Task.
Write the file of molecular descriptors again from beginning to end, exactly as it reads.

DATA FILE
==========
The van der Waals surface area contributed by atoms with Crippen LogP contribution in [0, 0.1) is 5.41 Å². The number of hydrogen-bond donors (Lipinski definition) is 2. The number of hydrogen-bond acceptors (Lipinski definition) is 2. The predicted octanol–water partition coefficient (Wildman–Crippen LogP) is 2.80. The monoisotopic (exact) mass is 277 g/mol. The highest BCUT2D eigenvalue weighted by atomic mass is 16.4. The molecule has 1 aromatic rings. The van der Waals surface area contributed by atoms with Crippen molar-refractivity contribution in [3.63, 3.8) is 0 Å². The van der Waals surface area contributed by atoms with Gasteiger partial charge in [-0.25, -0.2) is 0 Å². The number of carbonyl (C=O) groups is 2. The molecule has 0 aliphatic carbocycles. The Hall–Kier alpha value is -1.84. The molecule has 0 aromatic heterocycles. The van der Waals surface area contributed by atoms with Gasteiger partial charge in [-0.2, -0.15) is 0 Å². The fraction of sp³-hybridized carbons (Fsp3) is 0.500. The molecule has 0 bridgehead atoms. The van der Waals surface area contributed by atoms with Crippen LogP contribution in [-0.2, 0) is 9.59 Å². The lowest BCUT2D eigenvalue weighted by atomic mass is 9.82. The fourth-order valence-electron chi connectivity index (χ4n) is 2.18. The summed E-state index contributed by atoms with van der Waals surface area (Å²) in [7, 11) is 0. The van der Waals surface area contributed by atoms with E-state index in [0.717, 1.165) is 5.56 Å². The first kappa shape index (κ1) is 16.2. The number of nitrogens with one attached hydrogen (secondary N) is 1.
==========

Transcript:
The van der Waals surface area contributed by atoms with Crippen LogP contribution in [0, 0.1) is 5.41 Å². The number of hydrogen-bond donors (Lipinski definition) is 2. The number of hydrogen-bond acceptors (Lipinski definition) is 2. The predicted octanol–water partition coefficient (Wildman–Crippen LogP) is 2.80. The monoisotopic (exact) mass is 277 g/mol. The highest BCUT2D eigenvalue weighted by atomic mass is 16.4. The molecule has 1 aromatic rings. The van der Waals surface area contributed by atoms with Crippen molar-refractivity contribution in [3.63, 3.8) is 0 Å². The van der Waals surface area contributed by atoms with Gasteiger partial charge in [-0.25, -0.2) is 0 Å². The number of carbonyl (C=O) groups is 2. The molecule has 0 aliphatic carbocycles. The Hall–Kier alpha value is -1.84. The molecule has 0 aromatic heterocycles. The van der Waals surface area contributed by atoms with Gasteiger partial charge in [-0.2, -0.15) is 0 Å². The fraction of sp³-hybridized carbons (Fsp3) is 0.500. The molecule has 0 bridgehead atoms. The van der Waals surface area contributed by atoms with Crippen LogP contribution in [-0.2, 0) is 9.59 Å². The lowest BCUT2D eigenvalue weighted by atomic mass is 9.82. The fourth-order valence-electron chi connectivity index (χ4n) is 2.18. The summed E-state index contributed by atoms with van der Waals surface area (Å²) in [7, 11) is 0. The van der Waals surface area contributed by atoms with E-state index in [0.717, 1.165) is 5.56 Å². The first kappa shape index (κ1) is 16.2. The number of nitrogens with one attached hydrogen (secondary N) is 1.